Following a power play in which the Bruins didn’t score on. Chris Wagner found himself tied up with Barclay Goodrow in a brief scrap, not much came of it. John Moore then went off for cross-checking with less than two minutes to go. Each team had half the amount of shots they had in the first, bringing the game total to 24 to 12 Bruins.

Score: 4-1 Boston

Third Period

Evander Kane got his due after some previous beef with Kevan Miller and a scrap with Sean Kuraly at the hands of Zdeno Chara. Kane got kicked out of the game after the fact and got sent to the Principal’s office, as coined by Jack Edwards. A seven-million dollar misconduct.

Shortly after, Noel Acciari found his way down the tunnel after inadvertently redirecting a puck into his face. He was understandably in some good pain. Then another quick scrap came between Micheal Haley and David Backes. This game got progressively crazier as time passed.

Outside of the craziness, it was a pretty black-and-white third period. The shots in the period were 8 to 8, and 32 to 20 Boston overall. Jaroslav Halak played well with 19 saves in the win. The Bruins just keep winning, well minus the St. Louis game, but you get the point. Next up for the Bruins are the Tampa Bay Lightning at TD Garden on Thursday at 7:30 PM.

Final Score: 4-1 Boston

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Grading The Bruins’ 2019 Trade Deadline

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(Image: Fred Kfoury III / Icon Sportswire via Getty Images)

By: Patrick Donnelly | Follow me on Twitter @PatDonn12

The NHL Trade Deadline has come and gone, and the Bruins made three additions in total, trading for Marcus Johansson and Charlie Coyle in addition to signing Lee Stempniak. Here are my grades for each of the Bruins’ Trade Deadline moves:

Bruins acquire Marcus Johansson for a 2019 2nd-rounder and a 2020 4th-rounder

Grade: B+

Just as it looked like the Bruins were going to let the deadline pass them by without adding another player, news of this trade broke. Johansson brings skill and versatility to the Bruins’ top-nine (likely the second or third line) as he can play center and both wings. Although not the big name Bruins fans were clamoring for, he can still be an effective player for the Bruins down the stretch.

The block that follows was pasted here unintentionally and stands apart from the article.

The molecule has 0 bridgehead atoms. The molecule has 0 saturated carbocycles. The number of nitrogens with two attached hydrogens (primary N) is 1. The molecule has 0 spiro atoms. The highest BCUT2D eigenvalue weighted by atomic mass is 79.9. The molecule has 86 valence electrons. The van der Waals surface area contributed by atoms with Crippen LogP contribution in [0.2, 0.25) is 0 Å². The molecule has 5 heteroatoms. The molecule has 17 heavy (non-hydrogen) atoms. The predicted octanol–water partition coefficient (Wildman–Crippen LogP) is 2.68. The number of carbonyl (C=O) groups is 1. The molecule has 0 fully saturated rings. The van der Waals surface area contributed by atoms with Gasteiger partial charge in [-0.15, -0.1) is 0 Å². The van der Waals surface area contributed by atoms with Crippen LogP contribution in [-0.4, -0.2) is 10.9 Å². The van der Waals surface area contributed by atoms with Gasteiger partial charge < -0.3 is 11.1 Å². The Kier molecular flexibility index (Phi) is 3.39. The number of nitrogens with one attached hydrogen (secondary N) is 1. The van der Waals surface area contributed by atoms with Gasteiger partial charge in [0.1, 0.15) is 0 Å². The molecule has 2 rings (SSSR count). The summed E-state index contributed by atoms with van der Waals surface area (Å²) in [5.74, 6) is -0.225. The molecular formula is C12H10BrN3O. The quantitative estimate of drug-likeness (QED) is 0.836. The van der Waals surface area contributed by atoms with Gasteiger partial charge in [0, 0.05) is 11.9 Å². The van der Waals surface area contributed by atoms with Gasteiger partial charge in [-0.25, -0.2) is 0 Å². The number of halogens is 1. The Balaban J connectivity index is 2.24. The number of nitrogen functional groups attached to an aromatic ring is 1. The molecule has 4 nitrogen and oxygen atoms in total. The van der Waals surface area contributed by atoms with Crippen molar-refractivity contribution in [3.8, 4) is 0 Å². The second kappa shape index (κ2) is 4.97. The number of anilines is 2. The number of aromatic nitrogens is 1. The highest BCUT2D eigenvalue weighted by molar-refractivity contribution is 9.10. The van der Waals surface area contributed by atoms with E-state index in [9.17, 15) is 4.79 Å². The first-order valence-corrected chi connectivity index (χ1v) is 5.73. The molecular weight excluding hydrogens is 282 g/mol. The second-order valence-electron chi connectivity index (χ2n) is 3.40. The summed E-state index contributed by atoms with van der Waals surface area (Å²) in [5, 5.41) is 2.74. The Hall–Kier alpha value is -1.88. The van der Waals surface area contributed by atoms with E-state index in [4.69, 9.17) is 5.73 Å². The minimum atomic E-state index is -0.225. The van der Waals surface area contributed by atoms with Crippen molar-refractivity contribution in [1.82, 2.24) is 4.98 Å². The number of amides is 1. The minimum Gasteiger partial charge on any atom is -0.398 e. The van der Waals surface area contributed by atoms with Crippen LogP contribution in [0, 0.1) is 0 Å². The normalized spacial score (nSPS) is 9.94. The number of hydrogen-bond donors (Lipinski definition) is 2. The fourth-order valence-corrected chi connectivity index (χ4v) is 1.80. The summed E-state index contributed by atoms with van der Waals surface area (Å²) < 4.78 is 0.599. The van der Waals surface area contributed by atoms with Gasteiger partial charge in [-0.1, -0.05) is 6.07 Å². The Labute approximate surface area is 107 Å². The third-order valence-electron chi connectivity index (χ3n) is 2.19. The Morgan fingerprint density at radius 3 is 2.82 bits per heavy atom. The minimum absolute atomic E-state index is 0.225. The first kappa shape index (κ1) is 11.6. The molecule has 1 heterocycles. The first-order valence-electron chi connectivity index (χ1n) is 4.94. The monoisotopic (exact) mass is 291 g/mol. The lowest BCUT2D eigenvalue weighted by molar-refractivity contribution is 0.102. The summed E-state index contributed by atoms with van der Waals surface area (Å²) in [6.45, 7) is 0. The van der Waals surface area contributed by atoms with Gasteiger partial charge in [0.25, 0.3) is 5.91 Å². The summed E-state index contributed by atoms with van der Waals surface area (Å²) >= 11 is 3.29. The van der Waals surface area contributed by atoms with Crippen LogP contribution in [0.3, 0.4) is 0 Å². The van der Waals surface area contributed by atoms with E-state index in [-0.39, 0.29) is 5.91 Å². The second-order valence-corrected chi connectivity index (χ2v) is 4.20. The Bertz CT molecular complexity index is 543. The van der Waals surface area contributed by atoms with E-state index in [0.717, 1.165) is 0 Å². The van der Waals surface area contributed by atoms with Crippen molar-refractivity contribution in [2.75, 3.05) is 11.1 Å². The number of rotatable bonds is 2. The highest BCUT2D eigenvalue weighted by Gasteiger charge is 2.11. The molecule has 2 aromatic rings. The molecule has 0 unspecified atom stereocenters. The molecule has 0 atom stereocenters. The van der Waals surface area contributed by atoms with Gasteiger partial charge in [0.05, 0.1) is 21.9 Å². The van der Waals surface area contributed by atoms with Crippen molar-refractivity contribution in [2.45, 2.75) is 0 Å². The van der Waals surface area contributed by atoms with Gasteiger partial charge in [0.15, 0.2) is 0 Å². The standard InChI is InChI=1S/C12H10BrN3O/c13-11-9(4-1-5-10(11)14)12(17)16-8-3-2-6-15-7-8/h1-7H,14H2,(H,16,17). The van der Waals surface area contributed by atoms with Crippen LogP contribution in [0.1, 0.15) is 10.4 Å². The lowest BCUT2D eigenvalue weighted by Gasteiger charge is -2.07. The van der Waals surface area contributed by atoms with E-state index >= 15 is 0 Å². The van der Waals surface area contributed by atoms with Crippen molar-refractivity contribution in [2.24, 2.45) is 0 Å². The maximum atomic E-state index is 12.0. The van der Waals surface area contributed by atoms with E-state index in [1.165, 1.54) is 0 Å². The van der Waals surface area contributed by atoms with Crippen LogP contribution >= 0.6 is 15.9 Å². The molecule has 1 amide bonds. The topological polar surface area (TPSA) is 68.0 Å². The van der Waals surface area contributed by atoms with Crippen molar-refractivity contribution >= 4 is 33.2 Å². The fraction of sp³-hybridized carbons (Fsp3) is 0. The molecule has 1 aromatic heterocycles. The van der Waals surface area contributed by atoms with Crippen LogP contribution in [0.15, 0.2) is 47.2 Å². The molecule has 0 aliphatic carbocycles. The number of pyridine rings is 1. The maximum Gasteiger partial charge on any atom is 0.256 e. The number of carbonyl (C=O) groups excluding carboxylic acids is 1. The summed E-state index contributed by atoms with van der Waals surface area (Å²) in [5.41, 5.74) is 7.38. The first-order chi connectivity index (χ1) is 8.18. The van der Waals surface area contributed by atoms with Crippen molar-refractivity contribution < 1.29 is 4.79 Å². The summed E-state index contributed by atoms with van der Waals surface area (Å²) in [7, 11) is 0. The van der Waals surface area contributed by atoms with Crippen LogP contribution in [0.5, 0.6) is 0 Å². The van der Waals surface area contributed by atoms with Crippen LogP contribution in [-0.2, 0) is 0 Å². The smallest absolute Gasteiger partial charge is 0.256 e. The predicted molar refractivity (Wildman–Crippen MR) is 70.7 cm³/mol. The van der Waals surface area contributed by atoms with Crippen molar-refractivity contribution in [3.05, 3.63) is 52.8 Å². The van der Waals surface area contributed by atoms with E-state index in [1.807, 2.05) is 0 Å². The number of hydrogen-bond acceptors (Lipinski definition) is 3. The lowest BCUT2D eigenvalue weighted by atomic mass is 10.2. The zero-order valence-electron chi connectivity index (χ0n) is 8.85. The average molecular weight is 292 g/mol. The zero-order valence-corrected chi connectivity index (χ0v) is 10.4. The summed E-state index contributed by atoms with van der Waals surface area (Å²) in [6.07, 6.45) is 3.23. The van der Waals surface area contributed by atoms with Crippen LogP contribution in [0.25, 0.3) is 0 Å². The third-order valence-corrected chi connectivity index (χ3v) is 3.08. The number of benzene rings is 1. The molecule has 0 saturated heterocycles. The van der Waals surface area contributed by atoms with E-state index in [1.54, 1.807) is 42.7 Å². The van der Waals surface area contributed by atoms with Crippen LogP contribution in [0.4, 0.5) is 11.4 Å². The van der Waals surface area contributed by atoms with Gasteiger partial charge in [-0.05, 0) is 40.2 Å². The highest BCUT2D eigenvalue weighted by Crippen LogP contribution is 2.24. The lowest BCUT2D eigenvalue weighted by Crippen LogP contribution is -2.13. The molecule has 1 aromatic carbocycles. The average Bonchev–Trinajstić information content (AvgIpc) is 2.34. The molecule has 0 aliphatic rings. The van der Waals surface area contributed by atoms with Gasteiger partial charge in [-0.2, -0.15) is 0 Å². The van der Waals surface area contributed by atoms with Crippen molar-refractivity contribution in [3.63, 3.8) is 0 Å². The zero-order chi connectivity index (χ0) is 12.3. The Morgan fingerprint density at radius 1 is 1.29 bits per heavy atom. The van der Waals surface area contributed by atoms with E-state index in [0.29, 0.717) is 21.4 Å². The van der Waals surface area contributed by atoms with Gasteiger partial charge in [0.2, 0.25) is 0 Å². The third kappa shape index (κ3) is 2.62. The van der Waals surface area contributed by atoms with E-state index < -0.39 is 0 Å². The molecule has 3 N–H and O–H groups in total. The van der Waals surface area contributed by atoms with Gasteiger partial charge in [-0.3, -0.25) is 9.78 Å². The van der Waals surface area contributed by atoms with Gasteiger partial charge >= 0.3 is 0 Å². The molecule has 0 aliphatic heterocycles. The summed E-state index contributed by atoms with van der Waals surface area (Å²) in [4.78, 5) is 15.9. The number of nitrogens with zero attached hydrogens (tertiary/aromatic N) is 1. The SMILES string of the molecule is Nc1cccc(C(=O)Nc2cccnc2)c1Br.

This season, Johansson has 12-15-27 numbers in 48 games played, on pace for 17-21-38 totals in 68 games played. However, if Johansson were healthy all season, the 28-year-old would be on pace for 21-26-47 totals in 82 games played, for what it’s worth. Johansson also has 6-6-12 numbers in his last 13 games played.

Over his nine-year career between Washington and New Jersey, Johansson has scored at least 20 goals twice and has totaled at least 40 points five times to go along with one 50-point year. Just two years ago, the Swede had 24-34-58 in a career season, his final with the Capitals.

New Jersey will retain 40% of Johansson’s salary too (he now has a cap hit of $2.75-millions), which helps the Bruins avoid overages that could eat up cap space for next season. These overages could have been a possibility given the number of players the Bruins have on entry-level deals who are eligible for bonuses based off individual and team performance.

As for what the Bruins gave up, the second-rounder is the key piece for the Devils while losing the fourth-rounder doesn’t hurt too much, considering the prospect pool is still pretty well-stocked. What’s important here is that Sweeney was able to hold on to the first-round pick this year without surrendering significant prospects, so that’s a win.